Thanks to arteries, our vital organs have oxygen that helps them get into motion. The inner walls of our arteries are naturally smooth. However, too much sugar, alcohol, smoking and fried food can cause plaque build-up in our arteries. The plaque is potentially dangerous as it leads to cardiovascular diseases.
Other than bad cholesterol, plaque consists of calcium, fat, cellular waste, and fibrin. Cells in the arteries react to the plaque by multiplying and secreting excess substances, finally leading to atherosclerosis. The condition causes the arteries to harden and narrow which retards our blood flow and causes high blood pressure. Untreated, atherosclerosis puts patients into a possibly precarious position that can end in death.
Scientists could not track down a single reason for the appearance of plaque. They came to a conclusion that there were multiple contributors to atherosclerosis: unhealthy diet, smoking, alcohol abuse as well as sedentary life. There have been some groundbreaking discoveries when it comes to reversing atherosclerosis, and in the following paragraphs, you’ll be introduced to medications that successfully slowed plaque build-up and even reversed it.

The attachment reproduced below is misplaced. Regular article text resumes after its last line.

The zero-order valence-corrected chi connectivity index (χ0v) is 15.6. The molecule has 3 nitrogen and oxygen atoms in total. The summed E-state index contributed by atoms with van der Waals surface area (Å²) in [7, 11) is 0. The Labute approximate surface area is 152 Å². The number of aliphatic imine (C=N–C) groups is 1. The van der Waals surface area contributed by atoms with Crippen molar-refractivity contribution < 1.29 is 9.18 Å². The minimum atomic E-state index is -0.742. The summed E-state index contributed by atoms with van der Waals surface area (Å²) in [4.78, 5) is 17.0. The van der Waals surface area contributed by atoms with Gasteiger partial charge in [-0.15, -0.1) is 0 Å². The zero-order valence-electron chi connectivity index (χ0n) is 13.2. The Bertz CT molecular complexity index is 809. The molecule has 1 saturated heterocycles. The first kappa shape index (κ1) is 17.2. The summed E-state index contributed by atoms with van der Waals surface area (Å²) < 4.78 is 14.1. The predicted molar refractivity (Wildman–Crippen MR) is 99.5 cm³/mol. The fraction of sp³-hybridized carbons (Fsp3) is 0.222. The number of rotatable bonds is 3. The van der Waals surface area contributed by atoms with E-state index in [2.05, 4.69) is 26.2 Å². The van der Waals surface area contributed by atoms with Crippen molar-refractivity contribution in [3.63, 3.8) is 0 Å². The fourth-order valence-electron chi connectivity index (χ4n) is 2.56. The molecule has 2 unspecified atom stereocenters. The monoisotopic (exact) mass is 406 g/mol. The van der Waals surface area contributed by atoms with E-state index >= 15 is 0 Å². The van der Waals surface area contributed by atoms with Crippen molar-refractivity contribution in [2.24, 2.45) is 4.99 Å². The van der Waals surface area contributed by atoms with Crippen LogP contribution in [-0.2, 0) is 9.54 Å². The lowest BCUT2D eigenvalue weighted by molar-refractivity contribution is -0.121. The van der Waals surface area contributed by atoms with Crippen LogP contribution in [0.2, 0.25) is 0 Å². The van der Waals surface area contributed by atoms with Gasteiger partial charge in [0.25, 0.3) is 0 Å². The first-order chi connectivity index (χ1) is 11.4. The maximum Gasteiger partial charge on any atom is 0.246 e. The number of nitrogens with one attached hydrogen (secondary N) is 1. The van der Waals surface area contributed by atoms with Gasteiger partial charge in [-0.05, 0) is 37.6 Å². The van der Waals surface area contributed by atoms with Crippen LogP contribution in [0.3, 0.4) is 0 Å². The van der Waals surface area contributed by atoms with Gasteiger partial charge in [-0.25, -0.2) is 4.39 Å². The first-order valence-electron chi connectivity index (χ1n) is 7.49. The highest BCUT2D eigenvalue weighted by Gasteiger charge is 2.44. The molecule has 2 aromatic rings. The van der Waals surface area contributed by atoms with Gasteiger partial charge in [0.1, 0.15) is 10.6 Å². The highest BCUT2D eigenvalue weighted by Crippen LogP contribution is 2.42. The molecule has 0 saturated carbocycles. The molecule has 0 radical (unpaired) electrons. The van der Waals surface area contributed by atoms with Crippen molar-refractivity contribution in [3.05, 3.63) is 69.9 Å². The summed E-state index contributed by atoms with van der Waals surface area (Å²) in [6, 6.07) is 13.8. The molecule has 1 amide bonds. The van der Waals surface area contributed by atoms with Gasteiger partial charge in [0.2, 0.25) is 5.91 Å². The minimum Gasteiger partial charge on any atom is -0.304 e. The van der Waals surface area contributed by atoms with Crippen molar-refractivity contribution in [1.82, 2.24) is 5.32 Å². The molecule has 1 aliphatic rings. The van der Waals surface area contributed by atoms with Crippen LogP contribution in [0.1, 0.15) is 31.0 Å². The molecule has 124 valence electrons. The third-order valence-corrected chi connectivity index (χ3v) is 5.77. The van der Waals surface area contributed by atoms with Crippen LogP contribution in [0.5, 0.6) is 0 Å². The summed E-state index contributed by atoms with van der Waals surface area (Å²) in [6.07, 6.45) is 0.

Policosanol turned out to be triumphant at different levels. A study claims that taking 10 mg of policosanol lowers cholesterol more effectively than aspirin. Policosanol is also better than statins at lowering LD and especially at raising the levels of HD. An astounding increase of good cholesterol by 31 percent goes to show that policosanol promises much longer and peaceful life for the atherosclerosis patients. Additionally, in one of the studies policosanol successfully melted away the existing plaque in the arteries and stopped the condition from deteriorating.
Statins are no novelty in the battle against atherosclerosis. In a study that included 350 subjects, patients took statin Crestor. The 2-year long experiment had astonishing results. Crestor achieved the lowest level of LPD possible, reducing it from 130.4 mg/dL to 60.8 mg/dL. Crestor also increased the level of good cholesterol by around 6 mg/dL which gave the researchers hope that they witnessed something revolutionary. Most importantly, the drug didn’t have any safety issues except for the rise of liver enzymes in some subjects which was not unprecedented. Plaque regression was noticeable in 78 percent of patients which gives hope that the scientists are on the way of finding something that unmistakably works.